Another blog Matt? Well I am following my own advice that you are at work when you are thinking about work even if you are in the garden. Also the possibly contradictory advice, presentism in front of the laptop is pretty pointless if you are working from home. When the job is done do something else. So in the garden, punctuated by quixotic charges across the lawn with my hoe to chase off the rabbits I have been thinking about how to respond to COVID19 in particular about guides to resources. The first thing I realise is that there is no real answer to the question what to do. So if you are looking for certainty you may as well leave now. Here are a few things I believe to be true and are largely borne out by experience:

  1. the work of the library continues and I know from reading the eMails on the various library lists that the resources to deliver a “normal” service have been severely disrupted;
  2. guides are fantastically time consuming and hard to maintain in the face of other demands on the service;
  3. it’s very hard to determine where a guide lands in terms of impact and value to users. Those for whom it does deliver value will tell you those for whom it doesn’t remain silent.

My initial response was why not get together and crowd source a guide. LKS ASE together with colleagues in the North West did this for Zika and Ebola. I can’t claim they were well used. Actually I was beaten to it by a better guide from Public Health England, and it’s still available here. That was OK for me for a bit then I did in the end write my own guide which you can see here. So why did I do that?

Well it was a realisation – in my head, in the garden, with the rabbits – that there was a sort of tug of war going on with competing arguments that was magnified by the scale of COVID19 and its consequent effects on the volume of information available and the speed with which it was being delivered. It went a bit like this. Not to short change the opposing argument, but it can be summed up in a sentence. Its better to do once and share many times, that is one guide we all link to with many contributors. The counter arguments aren’t as strong but they are more numerous and they go a bit like this:

  1. there is more than one way to look at guide to the literature and the structures that are chosen tend to reflect the audience and their librarian. I like a strong functional structure that enables the user to see form and function in the hope that they will apply the right resource to answer the right question.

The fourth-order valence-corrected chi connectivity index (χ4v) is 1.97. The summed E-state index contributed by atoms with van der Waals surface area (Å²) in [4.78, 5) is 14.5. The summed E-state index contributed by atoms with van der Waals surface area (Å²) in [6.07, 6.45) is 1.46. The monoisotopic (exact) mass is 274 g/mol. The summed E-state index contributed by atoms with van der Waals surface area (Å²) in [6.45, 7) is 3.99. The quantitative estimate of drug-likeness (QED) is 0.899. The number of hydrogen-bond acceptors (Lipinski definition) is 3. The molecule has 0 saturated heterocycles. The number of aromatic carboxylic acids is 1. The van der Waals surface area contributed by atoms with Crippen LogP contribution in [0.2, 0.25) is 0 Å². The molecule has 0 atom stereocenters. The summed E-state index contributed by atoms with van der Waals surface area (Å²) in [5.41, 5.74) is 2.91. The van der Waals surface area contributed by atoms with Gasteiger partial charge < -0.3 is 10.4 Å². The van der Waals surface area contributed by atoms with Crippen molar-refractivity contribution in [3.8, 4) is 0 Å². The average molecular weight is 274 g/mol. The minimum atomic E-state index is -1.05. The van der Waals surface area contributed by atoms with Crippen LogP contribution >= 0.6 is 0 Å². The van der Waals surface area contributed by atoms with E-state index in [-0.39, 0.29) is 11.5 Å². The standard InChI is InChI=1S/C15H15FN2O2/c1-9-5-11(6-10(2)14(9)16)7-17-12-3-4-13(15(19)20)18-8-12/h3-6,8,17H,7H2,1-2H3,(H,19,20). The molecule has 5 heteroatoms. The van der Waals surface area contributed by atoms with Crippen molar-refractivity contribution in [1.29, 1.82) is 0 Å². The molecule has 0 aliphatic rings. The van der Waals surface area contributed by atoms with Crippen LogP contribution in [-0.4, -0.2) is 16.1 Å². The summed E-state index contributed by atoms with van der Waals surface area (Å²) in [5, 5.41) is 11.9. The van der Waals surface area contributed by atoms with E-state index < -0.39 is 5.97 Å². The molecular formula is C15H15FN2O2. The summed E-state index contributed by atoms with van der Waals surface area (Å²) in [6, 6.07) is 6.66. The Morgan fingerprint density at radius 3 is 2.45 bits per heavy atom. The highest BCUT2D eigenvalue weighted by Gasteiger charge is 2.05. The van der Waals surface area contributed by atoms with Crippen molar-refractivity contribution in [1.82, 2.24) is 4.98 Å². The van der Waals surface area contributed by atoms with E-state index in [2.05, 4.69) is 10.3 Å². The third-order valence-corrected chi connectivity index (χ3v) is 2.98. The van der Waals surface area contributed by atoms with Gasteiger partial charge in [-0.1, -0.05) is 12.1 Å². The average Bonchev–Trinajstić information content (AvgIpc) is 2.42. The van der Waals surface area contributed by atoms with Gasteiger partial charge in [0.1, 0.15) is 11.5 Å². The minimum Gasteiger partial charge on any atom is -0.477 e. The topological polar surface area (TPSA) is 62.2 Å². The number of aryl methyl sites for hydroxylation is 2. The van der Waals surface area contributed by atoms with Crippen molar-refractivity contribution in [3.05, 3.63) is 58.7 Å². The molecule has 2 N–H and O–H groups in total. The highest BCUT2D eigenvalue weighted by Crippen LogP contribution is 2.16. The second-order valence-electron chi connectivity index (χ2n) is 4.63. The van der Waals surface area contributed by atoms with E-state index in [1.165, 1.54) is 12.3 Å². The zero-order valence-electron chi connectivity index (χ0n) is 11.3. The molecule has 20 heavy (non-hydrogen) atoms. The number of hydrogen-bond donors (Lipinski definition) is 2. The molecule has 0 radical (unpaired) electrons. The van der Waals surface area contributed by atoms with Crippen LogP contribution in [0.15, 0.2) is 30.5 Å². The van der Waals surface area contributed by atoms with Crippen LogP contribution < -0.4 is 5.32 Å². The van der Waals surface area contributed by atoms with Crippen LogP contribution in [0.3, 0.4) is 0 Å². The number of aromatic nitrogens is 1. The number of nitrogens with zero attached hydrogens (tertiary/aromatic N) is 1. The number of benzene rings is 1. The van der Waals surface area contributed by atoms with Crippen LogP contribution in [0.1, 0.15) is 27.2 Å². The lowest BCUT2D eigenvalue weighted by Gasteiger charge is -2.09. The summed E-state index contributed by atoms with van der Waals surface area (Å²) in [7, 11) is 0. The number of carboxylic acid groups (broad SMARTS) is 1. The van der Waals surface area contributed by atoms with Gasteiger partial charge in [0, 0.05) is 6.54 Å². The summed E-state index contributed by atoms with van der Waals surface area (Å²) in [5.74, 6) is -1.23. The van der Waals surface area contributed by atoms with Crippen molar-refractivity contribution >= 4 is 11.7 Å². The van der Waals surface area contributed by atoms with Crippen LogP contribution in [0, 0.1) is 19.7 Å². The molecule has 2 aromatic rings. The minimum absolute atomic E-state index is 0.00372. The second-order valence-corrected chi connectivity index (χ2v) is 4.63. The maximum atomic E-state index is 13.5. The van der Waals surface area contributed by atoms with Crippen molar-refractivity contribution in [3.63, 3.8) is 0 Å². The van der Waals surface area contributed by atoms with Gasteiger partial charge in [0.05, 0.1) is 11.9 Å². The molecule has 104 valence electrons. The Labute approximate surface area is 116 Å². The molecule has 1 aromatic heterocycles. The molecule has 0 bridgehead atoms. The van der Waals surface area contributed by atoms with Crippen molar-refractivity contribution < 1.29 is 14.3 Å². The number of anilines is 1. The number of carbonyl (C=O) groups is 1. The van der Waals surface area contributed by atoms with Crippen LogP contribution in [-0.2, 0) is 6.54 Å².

2. I can’t say that writing a guide is cathartic but it does help you to process the things that are coming at you and form them into some sort of cognitive map. That should in turn inform the way you approach for example, enquiries and literature searches. It certainly helped me to make good use of the blizzard of information coming though from LIS-Medical and other sources.
  3. COVID19 is exceptional in its global scale etc. but for about a week or so it was possible to summarise everything in a guide that might address multiple audiences but I think this breaks down as the volume of information accelerates and you naturally want to sort and filter things for the audience you know. That’s what I felt for the ambulance service.
  4. There is also our old friends branding and marketing. In a situation where you need to produce something that comes with your library branding on it. A guide is a good place holder while you get your bearings in this new and fast moving environment. It’s also the sort of thing that can reach deeper and further the more it is shared.
  5. You can share it anyway on the web for colleagues to use, copy and repurpose if they want or need to.

So that’s how I rationalised it. Now to ponder the value of current awareness and how to deliver it, possibly while mowing the lawn.

Matt Holland, LKS ASE Librarian